- Academic Information
Caps and Gowns
Please check back for 2015 Cap and Gown information and order form
All J.D. graduates who participate in the Hooding Ceremony are required to wear authorized Juris Doctor caps and gowns.
Caps and gowns can be ordered by e-mail, fax, or mail at the OSU Bookstore: (614) 292-2991. You are responsible for ordering your own cap and gown. Be sure to include your height on the order form.
All academic attire will be collected after Hooding.
If you have questions about Hooding regalia, contact Bill Butts at the OSU Bookstore: (614) 292-2991.
Academic Attire History
Academic attire was prescribed as early as 1321 in Portugal, and by the mid-14th century, certain English colleges forbade “excess in apparel.” Some authorities say academic garb was influenced heavily by the fact that monks or clerics made up the great majority of the scholarly community. Thus hoods came about, it is said, to cover the shaved head. Others suggest that academic attire merely reflects certain facts of life in former times. The unheated rooms of medieval buildings, for example, made long gowns a practical necessity.
Ultimately, distinctive caps, gowns, and hoods developed for the institution, the field of learning, and for the level of academic achievement. American colleges and universities first established a code of academic dress at the end of the 19th century. Bachelors’ gowns have pointed sleeves and are worn closed. The gown for the doctor’s degree has bell-shaped sleeves and may be worn open or closed. Black is the usual color for the gown, although some colleges allow those receiving the Ph.D. to wear gowns of the color of the institution.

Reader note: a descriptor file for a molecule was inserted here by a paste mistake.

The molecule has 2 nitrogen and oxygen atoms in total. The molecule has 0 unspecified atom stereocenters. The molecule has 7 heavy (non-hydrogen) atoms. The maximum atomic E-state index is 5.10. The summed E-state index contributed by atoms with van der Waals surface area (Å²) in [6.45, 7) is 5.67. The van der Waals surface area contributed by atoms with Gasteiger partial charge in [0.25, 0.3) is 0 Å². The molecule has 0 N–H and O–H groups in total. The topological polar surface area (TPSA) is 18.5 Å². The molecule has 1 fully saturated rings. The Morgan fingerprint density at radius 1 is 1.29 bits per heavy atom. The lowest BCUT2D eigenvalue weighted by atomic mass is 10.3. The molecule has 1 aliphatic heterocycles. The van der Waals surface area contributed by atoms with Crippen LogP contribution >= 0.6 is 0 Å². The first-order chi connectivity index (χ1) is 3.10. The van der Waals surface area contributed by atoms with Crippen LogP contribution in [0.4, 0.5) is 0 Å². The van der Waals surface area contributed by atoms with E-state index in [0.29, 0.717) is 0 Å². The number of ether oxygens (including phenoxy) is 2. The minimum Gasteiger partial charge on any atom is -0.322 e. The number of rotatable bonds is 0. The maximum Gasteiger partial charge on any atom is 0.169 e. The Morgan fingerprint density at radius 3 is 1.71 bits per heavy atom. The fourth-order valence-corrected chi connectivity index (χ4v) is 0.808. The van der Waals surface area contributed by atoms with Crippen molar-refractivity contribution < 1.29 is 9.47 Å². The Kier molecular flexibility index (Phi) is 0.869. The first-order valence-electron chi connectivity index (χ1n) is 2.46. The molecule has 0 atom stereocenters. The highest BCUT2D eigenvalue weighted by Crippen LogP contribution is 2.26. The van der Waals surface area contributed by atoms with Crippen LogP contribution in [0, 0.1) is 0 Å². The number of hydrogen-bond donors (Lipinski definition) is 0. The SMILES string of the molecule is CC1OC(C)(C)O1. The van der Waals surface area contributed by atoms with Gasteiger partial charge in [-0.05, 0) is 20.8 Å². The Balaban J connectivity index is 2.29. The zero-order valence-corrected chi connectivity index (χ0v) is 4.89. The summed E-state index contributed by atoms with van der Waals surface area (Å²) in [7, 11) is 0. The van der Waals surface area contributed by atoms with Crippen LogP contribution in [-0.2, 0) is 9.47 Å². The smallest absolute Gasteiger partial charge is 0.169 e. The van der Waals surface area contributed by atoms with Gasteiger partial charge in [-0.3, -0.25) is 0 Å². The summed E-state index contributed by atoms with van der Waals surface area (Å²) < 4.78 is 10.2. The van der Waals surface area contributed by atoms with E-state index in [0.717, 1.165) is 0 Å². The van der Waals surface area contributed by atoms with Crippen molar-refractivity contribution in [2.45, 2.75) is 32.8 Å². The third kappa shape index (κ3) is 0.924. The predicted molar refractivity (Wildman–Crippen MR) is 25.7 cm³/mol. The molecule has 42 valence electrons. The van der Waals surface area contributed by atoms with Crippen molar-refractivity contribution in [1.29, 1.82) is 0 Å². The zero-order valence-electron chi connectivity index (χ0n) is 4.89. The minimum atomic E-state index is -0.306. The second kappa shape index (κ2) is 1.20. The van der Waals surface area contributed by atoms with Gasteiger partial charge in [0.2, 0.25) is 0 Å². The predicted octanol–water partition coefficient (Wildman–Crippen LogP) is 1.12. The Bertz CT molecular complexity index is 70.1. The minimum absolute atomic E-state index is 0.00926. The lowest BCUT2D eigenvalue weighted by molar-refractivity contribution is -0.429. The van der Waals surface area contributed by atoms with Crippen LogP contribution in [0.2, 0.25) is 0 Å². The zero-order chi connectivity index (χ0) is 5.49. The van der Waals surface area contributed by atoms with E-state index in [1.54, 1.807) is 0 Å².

Trimmings in black velvet or in the distinctive color of the discipline are on the gown and the hood. The lining color of the academic hood identifies the university that granted the highest degree held by the wearer. Scarlet and gray symbolizes The Ohio State University. The color of the trim signifies the field of learning in which the degree was received. The color of the legal profession is purple.
Today, the investment of the Juris Doctor hood and the presentation of the diploma case, soon to be filled with the official diploma, acknowledge the hard work, dedication, and academic achievement of the graduates of the Class of 2010. The investment of the hood also carries with it a continuing commitment to the values and responsibilities represented by the Juris Doctor degree. This ceremony marks the passage from the status of student to that of practitioner in the learned profession of the law.